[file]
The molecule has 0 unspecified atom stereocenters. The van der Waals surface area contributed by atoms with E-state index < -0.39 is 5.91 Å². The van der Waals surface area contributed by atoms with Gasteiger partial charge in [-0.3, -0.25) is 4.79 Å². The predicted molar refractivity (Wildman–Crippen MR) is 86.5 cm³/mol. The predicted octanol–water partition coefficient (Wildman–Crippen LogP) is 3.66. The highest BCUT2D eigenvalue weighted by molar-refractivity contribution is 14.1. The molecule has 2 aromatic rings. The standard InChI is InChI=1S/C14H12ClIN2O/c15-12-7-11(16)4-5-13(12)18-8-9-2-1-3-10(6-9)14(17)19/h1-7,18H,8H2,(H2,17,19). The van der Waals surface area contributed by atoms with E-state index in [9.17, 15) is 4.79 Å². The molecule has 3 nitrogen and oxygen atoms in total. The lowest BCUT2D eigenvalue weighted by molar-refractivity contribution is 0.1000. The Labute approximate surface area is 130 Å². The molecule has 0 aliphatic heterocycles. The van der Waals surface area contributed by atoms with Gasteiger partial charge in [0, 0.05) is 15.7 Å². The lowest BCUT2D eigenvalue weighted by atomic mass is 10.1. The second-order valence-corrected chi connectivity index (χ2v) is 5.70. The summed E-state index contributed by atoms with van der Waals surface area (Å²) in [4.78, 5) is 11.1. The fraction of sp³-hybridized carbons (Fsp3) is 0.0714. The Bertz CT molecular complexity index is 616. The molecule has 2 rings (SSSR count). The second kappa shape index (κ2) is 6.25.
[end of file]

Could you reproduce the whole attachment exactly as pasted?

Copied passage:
The molecule has 0 unspecified atom stereocenters. The van der Waals surface area contributed by atoms with E-state index < -0.39 is 5.91 Å². The van der Waals surface area contributed by atoms with Gasteiger partial charge in [-0.3, -0.25) is 4.79 Å². The predicted molar refractivity (Wildman–Crippen MR) is 86.5 cm³/mol. The predicted octanol–water partition coefficient (Wildman–Crippen LogP) is 3.66. The highest BCUT2D eigenvalue weighted by molar-refractivity contribution is 14.1. The molecule has 2 aromatic rings. The standard InChI is InChI=1S/C14H12ClIN2O/c15-12-7-11(16)4-5-13(12)18-8-9-2-1-3-10(6-9)14(17)19/h1-7,18H,8H2,(H2,17,19). The van der Waals surface area contributed by atoms with E-state index in [9.17, 15) is 4.79 Å². The molecule has 3 nitrogen and oxygen atoms in total. The lowest BCUT2D eigenvalue weighted by molar-refractivity contribution is 0.1000. The Labute approximate surface area is 130 Å². The molecule has 0 aliphatic heterocycles. The van der Waals surface area contributed by atoms with Gasteiger partial charge in [0, 0.05) is 15.7 Å². The lowest BCUT2D eigenvalue weighted by atomic mass is 10.1. The second-order valence-corrected chi connectivity index (χ2v) is 5.70. The summed E-state index contributed by atoms with van der Waals surface area (Å²) in [4.78, 5) is 11.1. The fraction of sp³-hybridized carbons (Fsp3) is 0.0714. The Bertz CT molecular complexity index is 616. The molecule has 2 rings (SSSR count). The second kappa shape index (κ2) is 6.25.